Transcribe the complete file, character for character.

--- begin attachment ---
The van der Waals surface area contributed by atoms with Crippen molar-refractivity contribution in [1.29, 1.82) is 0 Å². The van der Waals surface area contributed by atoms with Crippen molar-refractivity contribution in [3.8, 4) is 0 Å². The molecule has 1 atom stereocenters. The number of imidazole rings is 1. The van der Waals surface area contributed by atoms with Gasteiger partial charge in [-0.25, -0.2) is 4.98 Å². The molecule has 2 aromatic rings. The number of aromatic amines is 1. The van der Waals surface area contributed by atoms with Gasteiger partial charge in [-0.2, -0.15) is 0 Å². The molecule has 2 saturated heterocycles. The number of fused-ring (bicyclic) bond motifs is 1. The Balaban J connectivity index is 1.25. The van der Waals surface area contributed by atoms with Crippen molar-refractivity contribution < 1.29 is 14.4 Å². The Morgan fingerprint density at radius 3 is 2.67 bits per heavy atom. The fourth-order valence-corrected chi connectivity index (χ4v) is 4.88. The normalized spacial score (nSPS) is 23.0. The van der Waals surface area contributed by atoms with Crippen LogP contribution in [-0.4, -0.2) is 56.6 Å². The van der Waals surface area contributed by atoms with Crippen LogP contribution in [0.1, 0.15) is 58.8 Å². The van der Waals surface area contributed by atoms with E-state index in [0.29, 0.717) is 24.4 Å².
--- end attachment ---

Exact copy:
The van der Waals surface area contributed by atoms with Crippen molar-refractivity contribution in [1.29, 1.82) is 0 Å². The van der Waals surface area contributed by atoms with Crippen molar-refractivity contribution in [3.8, 4) is 0 Å². The molecule has 1 atom stereocenters. The number of imidazole rings is 1. The van der Waals surface area contributed by atoms with Gasteiger partial charge in [-0.25, -0.2) is 4.98 Å². The molecule has 2 aromatic rings. The number of aromatic amines is 1. The van der Waals surface area contributed by atoms with Gasteiger partial charge in [-0.2, -0.15) is 0 Å². The molecule has 2 saturated heterocycles. The number of fused-ring (bicyclic) bond motifs is 1. The Balaban J connectivity index is 1.25. The van der Waals surface area contributed by atoms with Crippen molar-refractivity contribution < 1.29 is 14.4 Å². The Morgan fingerprint density at radius 3 is 2.67 bits per heavy atom. The fourth-order valence-corrected chi connectivity index (χ4v) is 4.88. The normalized spacial score (nSPS) is 23.0. The van der Waals surface area contributed by atoms with Crippen LogP contribution in [-0.4, -0.2) is 56.6 Å². The van der Waals surface area contributed by atoms with Crippen LogP contribution in [0.1, 0.15) is 58.8 Å². The van der Waals surface area contributed by atoms with E-state index in [0.29, 0.717) is 24.4 Å².